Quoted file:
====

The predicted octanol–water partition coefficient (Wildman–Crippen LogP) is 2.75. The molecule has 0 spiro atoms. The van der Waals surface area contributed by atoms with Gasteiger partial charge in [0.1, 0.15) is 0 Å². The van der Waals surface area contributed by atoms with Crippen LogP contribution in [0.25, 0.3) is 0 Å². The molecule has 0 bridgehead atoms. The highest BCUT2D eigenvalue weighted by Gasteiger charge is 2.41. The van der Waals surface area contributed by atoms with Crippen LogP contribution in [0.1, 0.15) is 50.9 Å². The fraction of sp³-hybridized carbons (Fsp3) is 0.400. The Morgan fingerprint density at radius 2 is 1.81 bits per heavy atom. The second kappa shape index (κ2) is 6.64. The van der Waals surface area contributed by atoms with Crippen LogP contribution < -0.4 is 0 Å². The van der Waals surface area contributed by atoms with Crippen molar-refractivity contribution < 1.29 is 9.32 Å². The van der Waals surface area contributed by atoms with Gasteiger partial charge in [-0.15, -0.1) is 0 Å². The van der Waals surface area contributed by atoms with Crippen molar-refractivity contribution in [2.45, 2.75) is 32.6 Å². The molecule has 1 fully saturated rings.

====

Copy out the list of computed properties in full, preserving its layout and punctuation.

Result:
The predicted octanol–water partition coefficient (Wildman–Crippen LogP) is 2.75. The molecule has 0 spiro atoms. The van der Waals surface area contributed by atoms with Gasteiger partial charge in [0.1, 0.15) is 0 Å². The van der Waals surface area contributed by atoms with Crippen LogP contribution in [0.25, 0.3) is 0 Å². The molecule has 0 bridgehead atoms. The highest BCUT2D eigenvalue weighted by Gasteiger charge is 2.41. The van der Waals surface area contributed by atoms with Crippen LogP contribution in [0.1, 0.15) is 50.9 Å². The fraction of sp³-hybridized carbons (Fsp3) is 0.400. The Morgan fingerprint density at radius 2 is 1.81 bits per heavy atom. The second kappa shape index (κ2) is 6.64. The van der Waals surface area contributed by atoms with Crippen LogP contribution < -0.4 is 0 Å². The van der Waals surface area contributed by atoms with Crippen molar-refractivity contribution < 1.29 is 9.32 Å². The van der Waals surface area contributed by atoms with Gasteiger partial charge in [-0.15, -0.1) is 0 Å². The van der Waals surface area contributed by atoms with Crippen molar-refractivity contribution in [2.45, 2.75) is 32.6 Å². The molecule has 1 fully saturated rings.